Coastal and Tropical South

March, 2012
Regional Report

Prune Broadleaf Evergreen Shrubs

As new growth begins each year, many gardeners get out the shears because light pruning can direct evergreen growth and keep them thick with leaves. First, clip out any dead or damaged growth, then shape the shrub to establish or maintain its form. Prune harder to stimulate buds to break down low on the stems to refoliate thin shrubs. Prune severely to rejuvenate a very sad broadleaf evergreen shrub such as one that has leaves only at its edges.

Lookout for Hibiscus Sawfly

Hibiscus sawfly gets going this month, so gardeners should stay alert to avert this pest that can be difficult to control. Adults are small, black, and jumpy. Their larvae are the color of sawdust and hatch on the tops of leaves before they migrate to the undersides. There they eat all but the largest veins of every leaf if left unchecked, creating a skeletonized leaf. Use the natural insecticide spinosad at the first sign of an infestation.

Grow Better Seedlings

I hope you have plenty of tomatoes and peppers sitting under lights and on windowsills, ready for planting soon. You have seen them through the possibility of damping off and kept the lights close enough to grow stocky seedlings. It is tempting to take them out of the house and plant them right away in pots and beds, but wait. If yours are ready to plant, harden them off: leave the plants outside in their pots for about four days before transplanting. Watch carefully to prevent wilting as they make the change.

Keep Eyes on Aphids

You may need a hand lens to see them, but the damage from aphids can ruin your day. These tiny, watery sucking insects favor succulent new growth of greens, young tomatoes, roses, and the new growth on trees. You can find them in clusters on rose buds, too. Watch for new leaves to look dry or see the pinhead-size soft bodies on plants. Aphids are slow and can sometimes be deterred with a stream of water. If that does not work, use insecticidal soap or pyrethrins; try neem to control serious infestations unless temperatures are above 80 degrees.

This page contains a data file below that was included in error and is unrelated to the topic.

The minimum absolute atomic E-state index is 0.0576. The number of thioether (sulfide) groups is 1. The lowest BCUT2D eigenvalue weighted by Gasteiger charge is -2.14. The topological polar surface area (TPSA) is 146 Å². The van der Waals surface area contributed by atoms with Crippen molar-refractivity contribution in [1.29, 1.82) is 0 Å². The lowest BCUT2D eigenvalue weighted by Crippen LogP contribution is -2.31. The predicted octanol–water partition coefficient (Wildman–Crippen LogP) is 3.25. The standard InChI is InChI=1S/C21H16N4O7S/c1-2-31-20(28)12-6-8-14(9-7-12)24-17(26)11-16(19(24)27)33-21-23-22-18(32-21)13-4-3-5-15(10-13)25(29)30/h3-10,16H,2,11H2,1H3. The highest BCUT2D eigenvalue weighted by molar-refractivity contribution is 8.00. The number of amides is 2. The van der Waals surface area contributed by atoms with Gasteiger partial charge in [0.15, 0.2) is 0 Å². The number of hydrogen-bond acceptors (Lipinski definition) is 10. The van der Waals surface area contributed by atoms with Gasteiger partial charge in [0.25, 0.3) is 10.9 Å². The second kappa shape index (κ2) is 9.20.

Take Action Against Lawn Weeds

The winter has been especially mild thus far in 2012, and that means more weeds everywhere, but especially in lawns. If the winter weeds never stopped, and spring invaders are sprouting, the time is now to take action. However, a weed-covered lawn cannot be successfully sprayed into submission unless you take important follow up steps. Make it your business to grow a healthy lawn this year, by providing water and fertilizer at recommended levels so the lawn can outgrow the majority of future weeds.

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